The entire control process is easy to master and surprisingly not frustrating, though the text-selection process can still be a bit fiddly. It is a bit strange, however, not being able to flip through an e-book in the very physical manner is which you would flip through a printed book. I’m not sure that that’s something to which I will ever quite adjust.

Kindle App, E-Books, And Multimedia Publications
Amazon, realising that dedicated e-reader devices are becoming obsolete, has slowly been making the Kindle available for other devices, such as Windows and Mac OS computers, the iPhone, and the iPad, in the process transforming the Kindle from a hardware device to a software service. The iPad version presents similar functionality to iBooks but there’s a certain flair to the interface – and your interaction with it – that’s missing. However, if you’ve invested in a Kindle and its e-books and are now thinking of switching to an iPad, you won’t have wasted all that money.

A number of US newspapers and magazines have developed apps for the iPad, some complete with embedded ads, which results in a hybrid between traditional newsprint/magazine publishing and electronic print works. Once again the quality of the screen makes a huge difference. Photographs are rendered in high-resolution colour and some publications allow you to zoom in to see detail – National Geographic is a wondrous experience in this regard (though I still prefer the print edition). Although I didn’t see an example during testing some publications are taking advantage of the fact that the iPad is a multimedia device and are experimenting with the possibilities that this presents, such as embedded video and interactivity. You can imagine what this might do for travel blogging, nature and science reporting, infographics, and even photographic essays.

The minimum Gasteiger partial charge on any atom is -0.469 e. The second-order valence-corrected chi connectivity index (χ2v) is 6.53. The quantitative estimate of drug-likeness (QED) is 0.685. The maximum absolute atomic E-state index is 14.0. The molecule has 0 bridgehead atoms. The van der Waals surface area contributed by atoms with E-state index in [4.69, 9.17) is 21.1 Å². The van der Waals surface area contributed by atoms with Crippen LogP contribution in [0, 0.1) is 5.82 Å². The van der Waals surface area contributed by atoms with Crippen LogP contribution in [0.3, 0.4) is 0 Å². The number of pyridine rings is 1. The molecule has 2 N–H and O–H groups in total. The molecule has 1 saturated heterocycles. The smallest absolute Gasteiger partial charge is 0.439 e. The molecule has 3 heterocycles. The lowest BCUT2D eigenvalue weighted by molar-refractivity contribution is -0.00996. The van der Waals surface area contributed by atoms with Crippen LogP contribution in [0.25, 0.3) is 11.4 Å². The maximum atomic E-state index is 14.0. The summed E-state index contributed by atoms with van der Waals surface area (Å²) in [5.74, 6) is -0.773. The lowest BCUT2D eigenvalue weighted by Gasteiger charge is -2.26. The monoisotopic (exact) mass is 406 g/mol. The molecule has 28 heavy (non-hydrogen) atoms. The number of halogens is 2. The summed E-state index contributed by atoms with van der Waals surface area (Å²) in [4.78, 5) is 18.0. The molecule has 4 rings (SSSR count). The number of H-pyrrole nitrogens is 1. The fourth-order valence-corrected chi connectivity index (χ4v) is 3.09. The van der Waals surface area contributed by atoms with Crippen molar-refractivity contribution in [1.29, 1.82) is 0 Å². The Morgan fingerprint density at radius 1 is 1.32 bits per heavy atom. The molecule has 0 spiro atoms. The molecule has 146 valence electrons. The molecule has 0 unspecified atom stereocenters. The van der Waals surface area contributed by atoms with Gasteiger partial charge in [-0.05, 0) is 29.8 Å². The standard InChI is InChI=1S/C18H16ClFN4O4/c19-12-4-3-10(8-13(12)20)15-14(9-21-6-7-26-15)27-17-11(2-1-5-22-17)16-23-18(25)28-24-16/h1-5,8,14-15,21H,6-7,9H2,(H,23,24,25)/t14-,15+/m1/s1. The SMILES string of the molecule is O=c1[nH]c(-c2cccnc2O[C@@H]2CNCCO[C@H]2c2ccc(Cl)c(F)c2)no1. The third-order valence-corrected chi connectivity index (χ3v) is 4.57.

Battery Life
The biggest surprise to me was the battery life. I was immensely sceptical about the claims (based on years of product testing and the manufacturer lies that come with devices), especially because a screen is usually the biggest consumer of energy and the iPad isn’t much more than a giant screen with a processor behind hit. During the roughly five-hour period that I used the iPad (much of it on the Internet, using Wi-Fi, which is another big battery drainer) the battery drained at about 10% per hour, which means that for normal use you will probably have 10 to 11 hours of charge available to you.

For perspective, the average netbook has either 1.5 to three hours or 4.5 to six hours, depending on the battery type. The iPad’s 10 or more hours allows you to read throughout the duration of a long-haul flight, or utilise Google Maps for navigation on a day trip/touristy wander on foot in a foreign city, without the fear of running out of power.

Final Thoughts
My feelings regarding the iPad, after testing it, were quite a surprise. Although I’ve done my best to describe the experience you cannot understand what it is like until you have a device in your own hands. Other opinions may differ but I don’t see it as a device that will replace technologies and hardware that I already use. Rather, it would augment certain things I do; for example I spend a lot of time reading on the Web and the iPad would be a much better, higher quality, and more comfortable platform from which to do this. There are certain things that the iPad does so well that you begin to think of brand-new uses for it that would fulfill a need that you may not have had before – and, remember, this is the first version of the device: Apple usually only hits its stride around the third version. This makes the possibilities for the future even more intriguing and enticing.